MINDEMOYA—Algoma-Manitoulin MPP Michael Mantha will request a meeting with the minister of finance to bring forward concerns raised by the Manitoulin Municipal Association (MMA) on the tax exempt designation of conservancy purchased land.
“I’ve been working with the municipalities and was able to set up a meeting (just prior to Christmas) with the (the natural resources) ministry where the municipalities’ concerns were voiced,” Mr. Mantha told the Recorder on Monday. “We were told there is no mechanism for municipalities to appeal lands purchased within their community being designated tax exempt. These lands designated as tax exempt put a very big financial burden on municipalities.”
Ken Noland, chair of the MMA told members at a meeting last week, “I don’t know if we made any progress (at the meeting with Ministry of Natural Resources (MNR) officials in December).”
Wayne Bailey, a Burpee-Mills Township councillor, pointed out a telephone conference call had been set up by Mr. Mantha with the MNR on December 17, 2012. “Some of the municipalities were involved and a number of pertinent questions were asked. It was amazing, one of the first things they said was that it’s the ministry of finance that establishes that conservation property land property is tax exempt.”
“We were told that as soon as a land conservancy group purchases a property, the land is automatically tax exempt,” said Mr. Bailey. “It doesn’t need any inspection for criteria as a wetland, or of scientific interest. And there is no requirement to hold any discussion with municipalities, nor are there are impact statements done on the effects this has on municipalities.”
“The MNR rep said this is the law, lands are tax exempt when they are purchased by a conservation agency, and we were told if we wanted this changed we would have to meet with the minister of finance,” said Mr. Bailey.
Mr. Bailey continued, “we asked several questions but there was very little depth in the answers that were provided. Farmland and lands and forest properties are required to pay 25 percent to the municipality, but when a conservancy group purchases land they don’t have to pay anything.”
The municipal delegation had told the MNR official, “we believe that there should be limits on the amount of acreage in each Manitoulin municipality that can be declared tax exempt by the MNR. Manitoulin Island’s population comprises of a much higher percentage of seniors, and lower income earners compared to the rest of Ontario. These people have difficulty carrying the tax burden resulting from tax exempt conservancy lands in our municipality. Is consideration given to a municipality’s ability to absorb the tax loss resulting from tax exempt designation?”
Mr. Bailey noted the answer provided by the MNR is, “no consideration is given to preparation of an impact statement to determine the short and long term affects of the declaration of tax exemption for conservation land. On application from the landowner, the tax exempt status is renewed each year without any follow-up study to assess the impact of the designation on the specific property.”
“Then I read the article in the Recorder recently involving Bob Barnett of the Escarpment Biosphere Conservancy (EBC) whose group is lobbying for the re-establishment of (Ontario Land Trust Assistance Program) funding,” said Mr. Bailey. “He also said the province is in agreement that 17 percent of Manitoulin and other areas is that 17 percent would become conservation lands.”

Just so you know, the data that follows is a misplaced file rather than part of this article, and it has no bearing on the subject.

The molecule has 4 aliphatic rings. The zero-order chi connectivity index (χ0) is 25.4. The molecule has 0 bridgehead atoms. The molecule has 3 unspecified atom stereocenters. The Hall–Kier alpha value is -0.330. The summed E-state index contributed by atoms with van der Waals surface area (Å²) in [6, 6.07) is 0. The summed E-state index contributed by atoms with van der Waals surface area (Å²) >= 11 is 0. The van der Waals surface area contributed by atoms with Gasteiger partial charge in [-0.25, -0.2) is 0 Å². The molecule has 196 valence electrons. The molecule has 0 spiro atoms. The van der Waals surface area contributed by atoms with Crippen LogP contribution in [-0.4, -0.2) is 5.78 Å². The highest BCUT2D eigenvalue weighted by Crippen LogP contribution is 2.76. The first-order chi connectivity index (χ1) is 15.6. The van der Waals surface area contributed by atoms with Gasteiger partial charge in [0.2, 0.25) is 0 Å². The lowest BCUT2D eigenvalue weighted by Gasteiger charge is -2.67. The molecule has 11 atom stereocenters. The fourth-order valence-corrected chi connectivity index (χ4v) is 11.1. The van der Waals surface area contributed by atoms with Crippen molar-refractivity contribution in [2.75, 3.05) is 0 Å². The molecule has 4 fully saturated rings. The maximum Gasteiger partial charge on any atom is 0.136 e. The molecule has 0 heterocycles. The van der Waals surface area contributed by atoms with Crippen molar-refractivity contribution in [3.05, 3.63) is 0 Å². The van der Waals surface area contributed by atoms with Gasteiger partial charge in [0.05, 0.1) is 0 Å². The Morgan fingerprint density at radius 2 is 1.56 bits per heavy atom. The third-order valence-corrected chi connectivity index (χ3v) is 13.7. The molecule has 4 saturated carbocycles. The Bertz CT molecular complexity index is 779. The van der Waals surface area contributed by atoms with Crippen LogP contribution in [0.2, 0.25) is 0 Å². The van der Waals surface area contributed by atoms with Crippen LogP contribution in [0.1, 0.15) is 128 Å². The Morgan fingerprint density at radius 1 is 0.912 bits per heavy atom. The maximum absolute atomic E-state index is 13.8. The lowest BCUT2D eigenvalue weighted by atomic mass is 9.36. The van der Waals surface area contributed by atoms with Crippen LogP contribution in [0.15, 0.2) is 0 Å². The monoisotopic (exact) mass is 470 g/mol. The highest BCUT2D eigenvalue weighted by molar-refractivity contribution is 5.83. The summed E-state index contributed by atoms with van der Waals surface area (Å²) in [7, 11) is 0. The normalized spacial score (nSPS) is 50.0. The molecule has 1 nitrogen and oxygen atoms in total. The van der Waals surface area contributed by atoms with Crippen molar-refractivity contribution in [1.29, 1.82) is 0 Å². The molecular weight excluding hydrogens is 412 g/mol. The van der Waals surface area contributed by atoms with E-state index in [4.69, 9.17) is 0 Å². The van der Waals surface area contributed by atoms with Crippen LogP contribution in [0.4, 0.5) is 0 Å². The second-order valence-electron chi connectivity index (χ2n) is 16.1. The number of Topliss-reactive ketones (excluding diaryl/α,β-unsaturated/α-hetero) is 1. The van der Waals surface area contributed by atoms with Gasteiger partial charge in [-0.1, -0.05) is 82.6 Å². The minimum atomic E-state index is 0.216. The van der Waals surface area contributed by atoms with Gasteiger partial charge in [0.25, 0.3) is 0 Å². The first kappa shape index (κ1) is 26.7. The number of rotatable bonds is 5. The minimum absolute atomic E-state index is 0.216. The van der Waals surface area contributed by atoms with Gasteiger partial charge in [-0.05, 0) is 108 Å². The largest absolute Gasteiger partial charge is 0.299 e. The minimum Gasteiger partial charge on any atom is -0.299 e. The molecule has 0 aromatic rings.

Mr. Noland stated, “I would like to know for every $1 million a municipality loses in assessment, how much we see for an increase in our taxes. When we are looking at all the shared services we (municipalities) take part in, it is all shared taxes. The municipality where land is designated tax exempt is hurt the most, but with all the services we share in, such as the health unit, policing and the District Services Board (DSB), these are all shared costs so everyone is affected.”
It was questioned by Gerry Strong that in the case of a conservancy group having purchased lands, whether a municipality can close a road to it if taxes are not paid on it.
“You can have land service agreements, but once again the only hammer the municipality has is if taxes on land are not paid for years we can put it up for sale,” said Mr. Noland. “But there is no recourse in this situation.”
Paul Skippen noted that when a government agency allows land to be purchased for conservation purposes to become tax exempt, “and in turn taxes are taken away from municipalities, and we can’t pay for the services we are supposed to provide for…it’s just mind boggling.”
Mr. Bailey said he is also perplexed as to why people, especially from the US and other countries, provide funding support for the purchase of lands in another area. That may benefit conservation, but severely affect the municipalities these lands are located in.
“My question is if they can pay millions of dollars to pay for the purchase of property, why aren’t they paying a couple of thousand dollars a year in taxes to help out the municipalities where these lands have become tax exempt?” asked Mr. Noland.
“Is there anything else we can do? It seems we are flogging a dead horse,” said Mr. Noland. “If we are able to set up a meeting with the minister of finance, who would be willing to go?” Several MMA members raised their hands in favour of attending this meeting.
“This presents a very big financial burden on municipalities. If they lose these lands from their tax base pool, it will become difficult for municipalities to survive,” said Mr. Mantha, who added he will be requesting a meeting with the minister of finance (Dwight Duncan) for MMA representatives to bring their concerns forward.